> https://www.barracudacentral.org/rbl


I'm using paid spamhaus RBL (local zone file rsynched) for a very long time, at work, and we are very happy about it. I use complementary RBL also like fresh.spameatingmonkey.net for reject_rhsbl_sender, reject_rhsbl_client and reject_rhsbl_reverse_client and b.barracudacentral.org. I've had false positives with b.barracudacentral.org so I've had to add a permit clause to whitelist clients before the b.barracudacentral.org reject.

For a month I've tested Abusix configured just after Spamhaus: it catched many spams that Spamhaus wouldn't block, including a cutting edge phishing campaign. It's a very effective RBL, but it's pricey too. They are open to negotiation though. I might replace Spamhaus with Abusix someday.

patpro
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Re: Preferred/maintained greylisting options?

Kris Deugau
In reply to this post by Micah Anderson-2
micah anderson wrote:

> Allen Coates <[hidden email]> writes:
>> The web page https://www.abuseat.org/faq.html  (about half-way down the page)
>> has an honest - and fairly recent - appraisal of a number of DNSBLs.
>
> Its a little outdated...
>
> For example:
>
> Invaluement DNSBL
>      [Note: Commercial] ivmURI and ivmSIP are good solid and
>      professionally operated lists. ivmURI is a URI (domain) DNSBL like
>      SURBL or URIBL or DBL, with high effectiveness (comparable with
>      DBL/URIBL/SURBL), extremely low false positives, and quick to
>      list. ivmSIP is a IP-based DNSBL which is particularly good at
>      catching "new" emitters. Its FP rate is quite low. Neither of which
>      should be considered substitutes for Spamhaus Zen/Spamcop, but do
>      complement them well.
>
> They no longer exist.

Not sure where you're looking, but we have an active subscription for
Invaluement and the datafeed files all have timestamps within the last
~10 minutes or so.

https://www.invaluement.com/

They *are* strictly paid access;  they do not have a free tier.

-kgd
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Re: Preferred/maintained greylisting options?

Micah Anderson-2
Kris Deugau <[hidden email]> writes:

> micah anderson wrote:
>> Allen Coates <[hidden email]> writes:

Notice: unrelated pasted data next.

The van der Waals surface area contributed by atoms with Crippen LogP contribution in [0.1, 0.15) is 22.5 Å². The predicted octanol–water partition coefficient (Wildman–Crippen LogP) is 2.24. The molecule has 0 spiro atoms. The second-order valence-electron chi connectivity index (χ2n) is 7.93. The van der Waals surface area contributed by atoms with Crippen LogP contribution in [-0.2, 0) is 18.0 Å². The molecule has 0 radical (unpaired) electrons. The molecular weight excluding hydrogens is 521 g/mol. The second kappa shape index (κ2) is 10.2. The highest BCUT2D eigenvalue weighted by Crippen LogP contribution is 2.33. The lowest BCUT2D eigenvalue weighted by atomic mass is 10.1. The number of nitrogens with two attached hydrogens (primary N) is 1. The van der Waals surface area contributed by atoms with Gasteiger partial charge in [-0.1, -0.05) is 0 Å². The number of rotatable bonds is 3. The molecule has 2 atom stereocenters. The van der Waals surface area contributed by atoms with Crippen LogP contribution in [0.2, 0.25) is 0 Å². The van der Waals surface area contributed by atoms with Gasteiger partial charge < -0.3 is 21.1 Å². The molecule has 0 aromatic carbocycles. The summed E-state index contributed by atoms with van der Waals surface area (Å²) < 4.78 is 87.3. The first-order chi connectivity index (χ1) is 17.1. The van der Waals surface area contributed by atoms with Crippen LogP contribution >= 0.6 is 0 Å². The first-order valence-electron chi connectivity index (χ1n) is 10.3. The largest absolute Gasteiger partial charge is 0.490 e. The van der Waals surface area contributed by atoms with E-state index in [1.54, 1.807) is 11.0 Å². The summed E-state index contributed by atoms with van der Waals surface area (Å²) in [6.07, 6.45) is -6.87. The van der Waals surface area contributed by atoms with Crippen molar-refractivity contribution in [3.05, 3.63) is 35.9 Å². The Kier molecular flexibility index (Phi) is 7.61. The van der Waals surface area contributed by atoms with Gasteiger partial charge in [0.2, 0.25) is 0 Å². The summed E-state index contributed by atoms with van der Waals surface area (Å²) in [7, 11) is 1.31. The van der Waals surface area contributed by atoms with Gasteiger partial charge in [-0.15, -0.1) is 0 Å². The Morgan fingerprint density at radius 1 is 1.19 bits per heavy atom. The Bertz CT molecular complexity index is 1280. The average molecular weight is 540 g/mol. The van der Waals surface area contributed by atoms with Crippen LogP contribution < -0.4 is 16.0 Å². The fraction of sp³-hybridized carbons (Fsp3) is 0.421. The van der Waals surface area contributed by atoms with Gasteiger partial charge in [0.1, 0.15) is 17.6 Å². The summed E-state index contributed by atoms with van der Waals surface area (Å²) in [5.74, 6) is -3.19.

>>> The web page https://www.abuseat.org/faq.html  (about half-way down the page)
>>> has an honest - and fairly recent - appraisal of a number of DNSBLs.
>>
>> Its a little outdated...
>>
>> For example:
>>
>> Invaluement DNSBL
>>      [Note: Commercial] ivmURI and ivmSIP are good solid and
>>      professionally operated lists. ivmURI is a URI (domain) DNSBL like
>>      SURBL or URIBL or DBL, with high effectiveness (comparable with
>>      DBL/URIBL/SURBL), extremely low false positives, and quick to
>>      list. ivmSIP is a IP-based DNSBL which is particularly good at
>>      catching "new" emitters. Its FP rate is quite low. Neither of which
>>      should be considered substitutes for Spamhaus Zen/Spamcop, but do
>>      complement them well.
>>
>> They no longer exist.
>
> Not sure where you're looking, but we have an active subscription for
> Invaluement and the datafeed files all have timestamps within the last
> ~10 minutes or so.
>
> https://www.invaluement.com/

ah, the link on https://www.abuseat.org/faq.html goes to:
https://dnsbl.invaluement.com/ which is not a valid site.

--
        micah
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Re: Preferred/maintained greylisting options?

Chris Wedgwood
In reply to this post by wa6vvv
> Greylisting has become pretty much useless.  When I disabled it a
> couple years ago, the spam levers did not increase by any measurable
> amount.  We now use just 3 RBLs and that seems to be a relatively
> acceptable level of spam.

Checking for %ge of messages that "return after defer" I see:

    WeekOf      PctReturned
    ----------  -----------
    2020-04-30  22.1
    2020-05-07  26.5
    2020-05-14  21.2
    2020-05-21  26.5
12